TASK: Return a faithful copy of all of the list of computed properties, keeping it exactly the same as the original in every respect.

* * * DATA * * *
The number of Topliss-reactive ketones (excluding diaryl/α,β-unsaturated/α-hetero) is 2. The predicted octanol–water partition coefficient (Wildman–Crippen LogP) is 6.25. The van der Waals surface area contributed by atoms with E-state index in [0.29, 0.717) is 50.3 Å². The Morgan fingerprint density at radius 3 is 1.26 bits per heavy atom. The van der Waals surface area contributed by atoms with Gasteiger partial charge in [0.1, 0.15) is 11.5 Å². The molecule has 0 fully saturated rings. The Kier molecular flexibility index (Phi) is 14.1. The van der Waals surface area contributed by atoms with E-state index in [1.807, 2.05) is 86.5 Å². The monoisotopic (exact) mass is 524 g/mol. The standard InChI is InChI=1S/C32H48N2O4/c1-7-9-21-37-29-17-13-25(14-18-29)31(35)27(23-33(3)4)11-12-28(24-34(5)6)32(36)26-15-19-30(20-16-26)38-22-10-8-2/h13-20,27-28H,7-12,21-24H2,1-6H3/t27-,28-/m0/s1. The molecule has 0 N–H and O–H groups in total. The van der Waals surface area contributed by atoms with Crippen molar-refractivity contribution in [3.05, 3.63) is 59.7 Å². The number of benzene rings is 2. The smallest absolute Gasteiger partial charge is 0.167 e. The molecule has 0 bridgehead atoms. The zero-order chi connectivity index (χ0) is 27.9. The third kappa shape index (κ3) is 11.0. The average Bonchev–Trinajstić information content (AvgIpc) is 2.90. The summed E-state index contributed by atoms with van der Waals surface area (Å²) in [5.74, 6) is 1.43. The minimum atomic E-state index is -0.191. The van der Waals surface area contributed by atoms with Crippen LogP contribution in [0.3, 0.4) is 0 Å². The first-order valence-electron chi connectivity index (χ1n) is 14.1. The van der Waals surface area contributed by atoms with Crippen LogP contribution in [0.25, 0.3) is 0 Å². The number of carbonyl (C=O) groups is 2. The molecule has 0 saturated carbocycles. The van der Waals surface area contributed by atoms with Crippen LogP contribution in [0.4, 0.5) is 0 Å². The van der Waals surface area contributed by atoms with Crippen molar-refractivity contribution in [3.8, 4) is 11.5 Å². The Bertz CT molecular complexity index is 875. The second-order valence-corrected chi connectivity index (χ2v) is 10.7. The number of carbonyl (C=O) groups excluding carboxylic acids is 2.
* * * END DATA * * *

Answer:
The number of Topliss-reactive ketones (excluding diaryl/α,β-unsaturated/α-hetero) is 2. The predicted octanol–water partition coefficient (Wildman–Crippen LogP) is 6.25. The van der Waals surface area contributed by atoms with E-state index in [0.29, 0.717) is 50.3 Å². The Morgan fingerprint density at radius 3 is 1.26 bits per heavy atom. The van der Waals surface area contributed by atoms with Gasteiger partial charge in [0.1, 0.15) is 11.5 Å². The molecule has 0 fully saturated rings. The Kier molecular flexibility index (Phi) is 14.1. The van der Waals surface area contributed by atoms with E-state index in [1.807, 2.05) is 86.5 Å². The monoisotopic (exact) mass is 524 g/mol. The standard InChI is InChI=1S/C32H48N2O4/c1-7-9-21-37-29-17-13-25(14-18-29)31(35)27(23-33(3)4)11-12-28(24-34(5)6)32(36)26-15-19-30(20-16-26)38-22-10-8-2/h13-20,27-28H,7-12,21-24H2,1-6H3/t27-,28-/m0/s1. The molecule has 0 N–H and O–H groups in total. The van der Waals surface area contributed by atoms with Crippen molar-refractivity contribution in [3.05, 3.63) is 59.7 Å². The number of benzene rings is 2. The smallest absolute Gasteiger partial charge is 0.167 e. The molecule has 0 bridgehead atoms. The zero-order chi connectivity index (χ0) is 27.9. The third kappa shape index (κ3) is 11.0. The average Bonchev–Trinajstić information content (AvgIpc) is 2.90. The summed E-state index contributed by atoms with van der Waals surface area (Å²) in [5.74, 6) is 1.43. The minimum atomic E-state index is -0.191. The van der Waals surface area contributed by atoms with Crippen LogP contribution in [0.3, 0.4) is 0 Å². The first-order valence-electron chi connectivity index (χ1n) is 14.1. The van der Waals surface area contributed by atoms with Crippen LogP contribution in [0.25, 0.3) is 0 Å². The number of carbonyl (C=O) groups is 2. The molecule has 0 saturated carbocycles. The van der Waals surface area contributed by atoms with Crippen LogP contribution in [0.4, 0.5) is 0 Å². The van der Waals surface area contributed by atoms with Crippen molar-refractivity contribution in [3.8, 4) is 11.5 Å². The Bertz CT molecular complexity index is 875. The second-order valence-corrected chi connectivity index (χ2v) is 10.7. The number of carbonyl (C=O) groups excluding carboxylic acids is 2.